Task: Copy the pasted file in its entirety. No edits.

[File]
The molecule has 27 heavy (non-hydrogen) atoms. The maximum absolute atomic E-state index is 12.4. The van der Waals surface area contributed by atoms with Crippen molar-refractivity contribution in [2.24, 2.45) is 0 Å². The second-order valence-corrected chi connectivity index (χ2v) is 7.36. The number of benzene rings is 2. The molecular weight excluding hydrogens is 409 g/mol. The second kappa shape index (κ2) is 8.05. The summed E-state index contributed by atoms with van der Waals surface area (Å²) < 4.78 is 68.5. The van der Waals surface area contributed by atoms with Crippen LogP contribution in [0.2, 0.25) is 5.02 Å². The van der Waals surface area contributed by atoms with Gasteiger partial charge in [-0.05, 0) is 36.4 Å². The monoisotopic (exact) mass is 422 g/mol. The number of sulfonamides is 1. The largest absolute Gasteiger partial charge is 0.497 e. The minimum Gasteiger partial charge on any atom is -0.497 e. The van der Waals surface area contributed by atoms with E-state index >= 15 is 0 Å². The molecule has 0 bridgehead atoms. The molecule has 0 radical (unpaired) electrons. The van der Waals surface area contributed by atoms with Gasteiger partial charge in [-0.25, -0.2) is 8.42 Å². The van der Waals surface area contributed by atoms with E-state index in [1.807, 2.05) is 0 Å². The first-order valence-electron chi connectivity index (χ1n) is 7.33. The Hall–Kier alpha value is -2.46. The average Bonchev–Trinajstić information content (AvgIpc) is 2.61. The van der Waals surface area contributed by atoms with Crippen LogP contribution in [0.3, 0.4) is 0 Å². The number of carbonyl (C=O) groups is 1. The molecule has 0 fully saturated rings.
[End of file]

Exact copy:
The molecule has 27 heavy (non-hydrogen) atoms. The maximum absolute atomic E-state index is 12.4. The van der Waals surface area contributed by atoms with Crippen molar-refractivity contribution in [2.24, 2.45) is 0 Å². The second-order valence-corrected chi connectivity index (χ2v) is 7.36. The number of benzene rings is 2. The molecular weight excluding hydrogens is 409 g/mol. The second kappa shape index (κ2) is 8.05. The summed E-state index contributed by atoms with van der Waals surface area (Å²) < 4.78 is 68.5. The van der Waals surface area contributed by atoms with Crippen LogP contribution in [0.2, 0.25) is 5.02 Å². The van der Waals surface area contributed by atoms with Gasteiger partial charge in [-0.05, 0) is 36.4 Å². The monoisotopic (exact) mass is 422 g/mol. The number of sulfonamides is 1. The largest absolute Gasteiger partial charge is 0.497 e. The minimum Gasteiger partial charge on any atom is -0.497 e. The van der Waals surface area contributed by atoms with E-state index >= 15 is 0 Å². The molecule has 0 bridgehead atoms. The molecule has 0 radical (unpaired) electrons. The van der Waals surface area contributed by atoms with Gasteiger partial charge in [-0.25, -0.2) is 8.42 Å². The van der Waals surface area contributed by atoms with E-state index in [1.807, 2.05) is 0 Å². The first-order valence-electron chi connectivity index (χ1n) is 7.33. The Hall–Kier alpha value is -2.46. The average Bonchev–Trinajstić information content (AvgIpc) is 2.61. The van der Waals surface area contributed by atoms with Crippen LogP contribution in [0.3, 0.4) is 0 Å². The number of carbonyl (C=O) groups is 1. The molecule has 0 fully saturated rings.